European Union governments are considering new rules to counter money laundering after alleged wrongdoing at two banks in smaller states of the bloc flagged risks to financial stability, according to officials and an EU document.
The possible move follows the collapse of Latvian bank ABLV in February and the freezing of operations at Malta’s Pilatus Bank in March after allegations of money laundering.
In both cases, the alleged wrongdoing was exposed by U.S. authorities and not by EU watchdogs — a situation that the head of eurozone banking supervision, Daniele Nouy, said was “very embarrassing” as it showed weaknesses in European oversight.
European finance ministers discussed how to strengthen the EU oversight at an informal meeting in April and are likely to address the topic again in regular monthly meetings later on Thursday and on Friday, as part of discussions on banking rules reform, three EU officials told Reuters. “EU states agree that the existing anti-money laundering provisions are not sufficient,” one of the officials said, reporting discussions held by EU states’ envoys last week to prepare this week’s meeting of finance ministers.
Banks are free to move capital across EU states and beyond, but checks on money laundering and other financial crimes remain largely a national competence — a mismatch that EU authorities say could hamper controls and create financial stability risks.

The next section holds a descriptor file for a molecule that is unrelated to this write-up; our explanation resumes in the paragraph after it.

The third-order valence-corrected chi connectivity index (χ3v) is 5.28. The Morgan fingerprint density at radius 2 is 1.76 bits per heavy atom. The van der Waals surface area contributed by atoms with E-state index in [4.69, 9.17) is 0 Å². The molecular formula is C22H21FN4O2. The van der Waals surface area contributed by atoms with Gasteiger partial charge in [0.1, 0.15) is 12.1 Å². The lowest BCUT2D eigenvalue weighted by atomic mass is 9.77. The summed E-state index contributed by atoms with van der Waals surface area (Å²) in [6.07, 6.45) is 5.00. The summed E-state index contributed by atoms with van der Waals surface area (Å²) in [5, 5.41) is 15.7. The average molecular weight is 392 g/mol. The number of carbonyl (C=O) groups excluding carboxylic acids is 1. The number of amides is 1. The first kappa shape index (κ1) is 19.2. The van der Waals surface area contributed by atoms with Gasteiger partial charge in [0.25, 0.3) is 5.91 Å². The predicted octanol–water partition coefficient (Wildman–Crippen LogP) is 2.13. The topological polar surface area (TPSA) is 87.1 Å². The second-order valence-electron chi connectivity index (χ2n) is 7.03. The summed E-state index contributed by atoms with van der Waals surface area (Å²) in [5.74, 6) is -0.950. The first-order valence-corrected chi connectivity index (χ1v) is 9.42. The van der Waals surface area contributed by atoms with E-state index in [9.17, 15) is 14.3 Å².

The recent banking troubles in smaller member states have strengthened the arm of those who want to enhance EU oversight powers, overcoming long-standing resistance in some capitals to relinquish national competence on this.
Some states are calling for a new body to be set up to counter money laundering at EU level, while others favour the idea of giving more power to one of the existing EU financial regulators, like the European Banking Authority.
A less bold option would entail a tighter application of existing anti-money laundering rules, which have been overhauled several times in past years, with the latest reform due to be applied by 2020, officials said.
One of the options on the table could be agreed upon before an EU leaders’ summit in December, officials said.
The talks follow a letter sent by the EU Commission to the bloc’s financial regulators in which the EU executive urged better cooperation against money laundering to avoid “serious detrimental effects on the financial soundness of individual institutions,” the document seen by Reuters said.
EBA and the European Central Bank declined to comment on the letter.
The Commission urged that EU powers to revoke banking licences in case of money laundering concerns be clarified.
EU rules give the ECB the role of granting and withdrawing banking licences in the eurozone, but do not give Frankfurt a clear mandate to prevent money laundering, which remains the job of domestic supervisors.
These limits were evident in the Pilatus case. The Maltese bank had for long been a concern for eurozone supervisors, an ECB official told Reuters. But it maintained its licence.
Maltese authorities froze the bank’s accounts and assets only after Pilatus’ Iranian chairman was arrested in the United States under charges of money laundering and bank fraud.